Gallery Crawl

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Looking for something fun to do in September?  I’m happy to say that The Mariners’ Museum is hosting a unique Gallery Crawl event.  Only a small percent of our collection is currently on display, about 2%, which has always saddened us.  This event allows us to bring out objects that most people have not seen before and allows the staff to share the interesting stories behind the pieces.  Collections staff will be positioned in various spots throughout the galleries with artifacts from storage.  There will also be food and drink stations relating to galleries they are stationed near.  The Gallery Crawl will be on September 19, 6:30-10:00pm and there are a limited number of tickets, so book soon if you are interested!

More information can be found here.

Help Identify a Mystery Artifact

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Over the past 13 years, NOAA archaeologists and Mariners’ Museum conservators have discovered hundreds of amazing artifacts within USS Monitor‘s revolving gun turret. Some artifacts, like the Dahlgren guns, gun carriages, and gun tools, are undergoing conservation as I type this blog entry. Others have already been fully conserved and are now on display within the USS Monitor Center at The Mariners’ Museum or have been loaned to other institutions around the country to help share Monitor‘s fascinating stories.

However, there are handful of artifacts that continue to mystify us in the lab, particularly those that have been fully conserved but not properly identified. It may sound strange or surprising that in the last 13 years we have not successfully identified every single artifact from the turret. But this is often the case when many materials are excavated from an archaeological setting.   Read more

RMS Queen Mary

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Picture courtesy of Wikimedia Commons
RMS Queen Mary at dock in Long Beach, CA, Picture courtesy of Wikimedia Commons

I recently had the opportunity to visit RMS Queen Mary in Long Beach, California, which is something I have been wanting to do for quite a while now.

Queen Mary has had a pretty illustrious history, which I won’t go into in too much detail because you can read about it on her website, HERE.  She was built in Scotland for the Cunard Line and had her maiden voyage in 1936.  She quickly became a favorite for the rich and famous who wanted to travel luxuriously.  During WWII she became a troopship and was nicknamed the “Grey Ghost” due to her stealth and grey paint.  If I heard correctly on one of my tours, at one point she carried as many as 16,000 troops on one voyage, which is still a record to this day.  I know that she is a large boat, but that seems like way too many people.  Anyways, in 1967 she retired and docked in Long Beach, where she remains to this day.   Read more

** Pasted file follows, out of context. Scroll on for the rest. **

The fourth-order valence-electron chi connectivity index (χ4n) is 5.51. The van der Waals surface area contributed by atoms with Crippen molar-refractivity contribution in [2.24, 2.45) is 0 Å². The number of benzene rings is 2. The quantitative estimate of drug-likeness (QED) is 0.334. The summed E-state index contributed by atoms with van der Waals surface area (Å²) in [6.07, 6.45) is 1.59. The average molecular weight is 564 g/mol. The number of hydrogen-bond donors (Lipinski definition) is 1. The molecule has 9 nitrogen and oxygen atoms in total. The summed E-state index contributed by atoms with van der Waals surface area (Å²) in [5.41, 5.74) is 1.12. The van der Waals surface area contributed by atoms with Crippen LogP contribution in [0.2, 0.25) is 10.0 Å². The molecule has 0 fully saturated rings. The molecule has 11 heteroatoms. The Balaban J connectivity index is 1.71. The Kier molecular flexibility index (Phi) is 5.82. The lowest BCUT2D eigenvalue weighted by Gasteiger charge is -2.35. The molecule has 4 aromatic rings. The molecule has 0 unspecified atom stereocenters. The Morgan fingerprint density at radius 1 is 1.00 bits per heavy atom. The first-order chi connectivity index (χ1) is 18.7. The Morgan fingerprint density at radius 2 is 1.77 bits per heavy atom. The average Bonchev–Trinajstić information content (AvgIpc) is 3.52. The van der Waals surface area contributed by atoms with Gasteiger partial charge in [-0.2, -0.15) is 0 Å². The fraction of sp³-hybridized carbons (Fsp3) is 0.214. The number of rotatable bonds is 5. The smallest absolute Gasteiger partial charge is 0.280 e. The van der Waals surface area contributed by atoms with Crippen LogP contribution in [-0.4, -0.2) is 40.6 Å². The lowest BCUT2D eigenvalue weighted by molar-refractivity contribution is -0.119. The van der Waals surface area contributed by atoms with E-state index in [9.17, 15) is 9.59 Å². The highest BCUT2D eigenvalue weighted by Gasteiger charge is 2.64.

A Bit of Round Randomness

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Sanitary Telephone Card from Baltimore Steam Packet Company.  Used to protect against germs while using the phone.  It was also supposed to slightly amplify the voice.
Sanitary Telephone Card from Baltimore Steam Packet Company.  Used to protect against germs while using the phone. It was also supposed to slightly amplify the voice. (2000.14.32)

A bit of randomness today as I offer a selection of round items from our collection.   And a few thoughts on how any museum collection can be inherently random by the very fact that it exists.

All collections can be grouped in some way, and many of our pieces are part of a whole or set of items.  For example, a tea set used onboard a ship.   Let’s say it consists of a teapot, cream pitcher, sugar bowl, two cups, two saucers and two spoons.   Of these items, the teapot may have come in from one source, the pitcher and bowl from another and so on….   Yet each of the items eventually made their way to the museum where they were joined together in our Collections database.   They are now linked together by their association to a particular ship or ship line.   Read more

Welcome to our Workroom–please excuse the clutter

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Creativity.  Rachel wrapping a canoe with blankets and stretch wrap.
Creativity. Rachel wrapping a canoe with blankets and stretch wrap.

Today I offer a true “behind the scenes” look at our museum world. Welcome to our workroom. A small, but vital area that sometimes looks as if a tornado blew through it and other times it looks so pristine that you would swear we probably don’t do any actual work here. The ambiance of this area depends on who is using it at the time, whether we are expecting a visit from a donor or researcher, and which projects are underway.

This is the place objects moving in, out and around the museum make a stop during their journeys. Shelving and closets house new artifacts, incoming and outgoing loans, and artifacts being moved on and off display. Items we are trying to identify or research will also find a temporary home here. The length of time an object will stay in the workroom ranges from a few minutes, a few weeks, months, or as long as a year (or more), depending on what needs to be done. It could take just a few minutes to replace an identification tag that was removed before exhibition and a year to complete the extensive paperwork and processing for a donation consisting of hundreds of items.   Read more